President John Simon announced on Sept. 29 a $5 million gift from Ellen and Vincent Forlenza, ‘75, to fund a chair for the College of Health.
As a member of former Provost Pat Farrell’s taskforce, Vincent Forlenza helped Lehigh discuss and create the plans for the College of Health. The Forlenzas’ involvement in the college impacted their passion in health care and became the deciding factor in gifting the college with an endowed chair, Vincent Forlenza said.
“Ultimately, I thought that this gift was something I wanted to give because it reflects my career, and the things my wife and I are passionate about,” he said.
Vincent Forlenza has worked in health care for the past 40 years. Since January 2020, he has served as the executive chairman of the board of directors at Becton, Dickinson and Company, a global medical technology company. Previously, Vincent Forlenza served as the company’s chief executive officer and chairman. Vincent Forlenza is the chairman of Valley Health System in Ridgewood, New Jersey, and previously served as the chairman of Advamed, the medical device trade association.
The endowed chair should not only be a leader and an integrator, but also someone who is thinking about health care broadly and has a vision of where health care can go, Vincent Forlenza said.
He hopes his donation will move the College of Health forward to become a world-class intuition and become one of the many things that attracts students to Lehigh.
“The College of Health is a really nice step for Lehigh because it adds another track to Lehigh’s integrated approach of learning,” Vincent Forlenza said. “It will provide students with the ability to learn in a very integrated way which ultimately, I see crucial in the development of leadership skills in our world today.”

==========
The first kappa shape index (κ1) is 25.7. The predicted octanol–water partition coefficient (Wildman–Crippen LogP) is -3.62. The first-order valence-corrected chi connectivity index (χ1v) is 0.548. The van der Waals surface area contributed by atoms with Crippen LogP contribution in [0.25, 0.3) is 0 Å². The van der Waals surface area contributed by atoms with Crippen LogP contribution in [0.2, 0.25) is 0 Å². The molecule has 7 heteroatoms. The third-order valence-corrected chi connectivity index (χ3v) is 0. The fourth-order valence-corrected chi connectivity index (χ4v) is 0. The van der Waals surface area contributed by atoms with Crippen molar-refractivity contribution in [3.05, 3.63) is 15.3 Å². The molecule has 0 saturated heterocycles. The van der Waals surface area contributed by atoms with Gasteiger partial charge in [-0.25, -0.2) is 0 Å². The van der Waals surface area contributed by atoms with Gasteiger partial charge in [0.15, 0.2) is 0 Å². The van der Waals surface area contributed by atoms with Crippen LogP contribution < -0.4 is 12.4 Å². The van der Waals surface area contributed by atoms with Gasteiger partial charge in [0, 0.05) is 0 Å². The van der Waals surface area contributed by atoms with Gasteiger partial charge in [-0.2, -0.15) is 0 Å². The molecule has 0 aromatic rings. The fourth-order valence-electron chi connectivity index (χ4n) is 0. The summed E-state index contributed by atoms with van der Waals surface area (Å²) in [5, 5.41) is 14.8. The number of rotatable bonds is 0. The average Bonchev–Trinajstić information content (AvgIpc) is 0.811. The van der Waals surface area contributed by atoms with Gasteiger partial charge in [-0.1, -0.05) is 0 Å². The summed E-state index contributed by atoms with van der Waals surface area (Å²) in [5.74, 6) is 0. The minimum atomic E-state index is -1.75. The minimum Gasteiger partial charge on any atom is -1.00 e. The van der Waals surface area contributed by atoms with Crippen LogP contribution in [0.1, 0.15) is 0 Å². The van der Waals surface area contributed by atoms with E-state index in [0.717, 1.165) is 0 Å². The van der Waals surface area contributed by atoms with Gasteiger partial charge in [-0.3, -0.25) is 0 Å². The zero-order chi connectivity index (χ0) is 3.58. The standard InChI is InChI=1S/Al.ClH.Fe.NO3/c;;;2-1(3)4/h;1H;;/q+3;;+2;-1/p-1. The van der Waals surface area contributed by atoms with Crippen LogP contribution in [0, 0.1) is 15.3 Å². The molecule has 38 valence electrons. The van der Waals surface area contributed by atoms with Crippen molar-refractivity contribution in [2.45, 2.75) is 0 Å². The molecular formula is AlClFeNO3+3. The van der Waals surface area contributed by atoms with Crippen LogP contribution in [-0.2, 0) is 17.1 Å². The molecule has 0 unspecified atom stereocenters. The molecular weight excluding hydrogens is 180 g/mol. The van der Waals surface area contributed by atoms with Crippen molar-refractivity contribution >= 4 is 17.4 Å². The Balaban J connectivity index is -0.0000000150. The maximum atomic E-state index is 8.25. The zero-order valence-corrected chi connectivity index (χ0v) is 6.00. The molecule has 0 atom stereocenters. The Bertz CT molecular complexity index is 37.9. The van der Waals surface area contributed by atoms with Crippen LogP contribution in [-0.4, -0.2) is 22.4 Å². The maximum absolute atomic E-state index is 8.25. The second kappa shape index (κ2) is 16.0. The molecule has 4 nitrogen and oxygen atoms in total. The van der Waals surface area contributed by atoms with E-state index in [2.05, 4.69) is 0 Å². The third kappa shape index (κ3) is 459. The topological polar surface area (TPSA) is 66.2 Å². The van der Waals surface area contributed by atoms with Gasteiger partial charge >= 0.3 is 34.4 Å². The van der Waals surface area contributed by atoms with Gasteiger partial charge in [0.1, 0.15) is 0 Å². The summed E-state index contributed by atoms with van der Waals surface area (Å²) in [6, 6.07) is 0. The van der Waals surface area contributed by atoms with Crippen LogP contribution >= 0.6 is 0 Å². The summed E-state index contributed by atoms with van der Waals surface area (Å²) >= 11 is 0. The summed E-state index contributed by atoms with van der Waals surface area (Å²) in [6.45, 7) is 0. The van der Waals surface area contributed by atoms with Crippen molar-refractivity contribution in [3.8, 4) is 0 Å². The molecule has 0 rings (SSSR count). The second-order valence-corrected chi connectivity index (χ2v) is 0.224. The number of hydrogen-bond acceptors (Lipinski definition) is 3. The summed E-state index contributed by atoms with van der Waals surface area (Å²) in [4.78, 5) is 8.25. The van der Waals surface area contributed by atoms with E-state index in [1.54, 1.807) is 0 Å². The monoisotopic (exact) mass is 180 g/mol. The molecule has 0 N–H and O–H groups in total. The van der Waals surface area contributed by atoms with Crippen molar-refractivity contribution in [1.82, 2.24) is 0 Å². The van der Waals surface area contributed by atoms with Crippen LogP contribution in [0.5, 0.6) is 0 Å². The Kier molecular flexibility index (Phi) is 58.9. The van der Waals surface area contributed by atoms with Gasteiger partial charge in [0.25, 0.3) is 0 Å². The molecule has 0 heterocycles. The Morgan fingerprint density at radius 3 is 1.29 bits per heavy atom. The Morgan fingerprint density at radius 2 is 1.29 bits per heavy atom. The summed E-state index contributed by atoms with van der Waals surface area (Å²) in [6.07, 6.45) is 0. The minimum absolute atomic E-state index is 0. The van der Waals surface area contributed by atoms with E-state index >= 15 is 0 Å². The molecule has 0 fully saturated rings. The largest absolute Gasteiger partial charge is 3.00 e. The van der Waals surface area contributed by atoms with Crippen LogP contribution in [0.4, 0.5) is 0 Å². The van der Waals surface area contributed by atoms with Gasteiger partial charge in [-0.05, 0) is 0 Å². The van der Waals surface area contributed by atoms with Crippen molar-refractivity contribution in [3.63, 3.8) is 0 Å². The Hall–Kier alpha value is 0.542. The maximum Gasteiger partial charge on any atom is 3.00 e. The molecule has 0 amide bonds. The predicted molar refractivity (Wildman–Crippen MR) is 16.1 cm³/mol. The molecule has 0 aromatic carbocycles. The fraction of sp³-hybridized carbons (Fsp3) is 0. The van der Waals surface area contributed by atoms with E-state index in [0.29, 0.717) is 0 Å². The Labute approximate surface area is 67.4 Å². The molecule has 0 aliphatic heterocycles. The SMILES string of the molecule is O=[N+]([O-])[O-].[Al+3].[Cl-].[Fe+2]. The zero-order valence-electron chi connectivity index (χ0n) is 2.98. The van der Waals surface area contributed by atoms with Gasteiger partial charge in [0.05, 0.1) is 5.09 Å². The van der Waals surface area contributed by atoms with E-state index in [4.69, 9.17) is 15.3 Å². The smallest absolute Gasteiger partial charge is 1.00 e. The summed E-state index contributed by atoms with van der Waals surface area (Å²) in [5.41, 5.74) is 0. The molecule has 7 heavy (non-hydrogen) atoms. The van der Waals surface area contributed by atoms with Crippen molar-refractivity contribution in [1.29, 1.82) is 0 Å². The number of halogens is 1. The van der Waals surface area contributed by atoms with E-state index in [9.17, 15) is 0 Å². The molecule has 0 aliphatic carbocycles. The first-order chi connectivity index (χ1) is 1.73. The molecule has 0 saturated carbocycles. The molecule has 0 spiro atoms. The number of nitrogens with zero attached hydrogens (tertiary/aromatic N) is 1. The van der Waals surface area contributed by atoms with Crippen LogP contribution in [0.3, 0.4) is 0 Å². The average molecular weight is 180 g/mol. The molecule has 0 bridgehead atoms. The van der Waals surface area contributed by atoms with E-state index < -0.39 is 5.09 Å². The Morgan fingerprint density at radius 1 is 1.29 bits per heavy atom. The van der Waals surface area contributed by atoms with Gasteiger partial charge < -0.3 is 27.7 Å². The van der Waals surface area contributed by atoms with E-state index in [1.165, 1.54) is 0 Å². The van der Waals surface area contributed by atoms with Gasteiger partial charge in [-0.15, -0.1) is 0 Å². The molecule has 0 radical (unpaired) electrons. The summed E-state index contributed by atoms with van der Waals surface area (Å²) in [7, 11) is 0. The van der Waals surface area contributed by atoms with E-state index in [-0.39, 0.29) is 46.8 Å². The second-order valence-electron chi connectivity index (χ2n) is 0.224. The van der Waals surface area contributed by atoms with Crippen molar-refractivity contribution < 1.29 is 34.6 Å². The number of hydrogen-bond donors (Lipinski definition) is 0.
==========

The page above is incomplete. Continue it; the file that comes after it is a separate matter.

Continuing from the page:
The Forlenzas gift to the college will set it on the path to become a one of a kind program and college, said Whitney Witt, dean of the College of Health.
“This gift will allow us to recruit a leader and create an intellectual home for both faculty and students to develop not only new applications like artificial intelligence and machine learning, but it will also allow us to think about health innovation and technology as they relate to policy,” Witt said.
Lehigh is the only university in the world that has an undergraduate program that focuses on population health with an emphasis on health innovation and technology, Witt said.
She said she is looking to the chair to recruit experts to the college from both the private and public sectors.
“With this chair, we are hoping to find someone with a vision of health innovation and technology in many different domains, and a long-term vision of where the College of Health is heading in this growing field,” Witt said.
The chair should be someone who is a motivated leader with strong collaboration skills and proficient in building partnerships at all levels, said Fathima Wakeel, associate professor in the College of Health.
“As someone who is integral to developing the curricula, research infrastructure, and experiential learning resources for the health innovation and technology program, which is a flagship program for the College of Health, this individual should ideally have a clear vision for the program and have expertise and experiences in building local, regional, national and global partnerships for research, service, and experiential learning opportunities,” Wakeel said.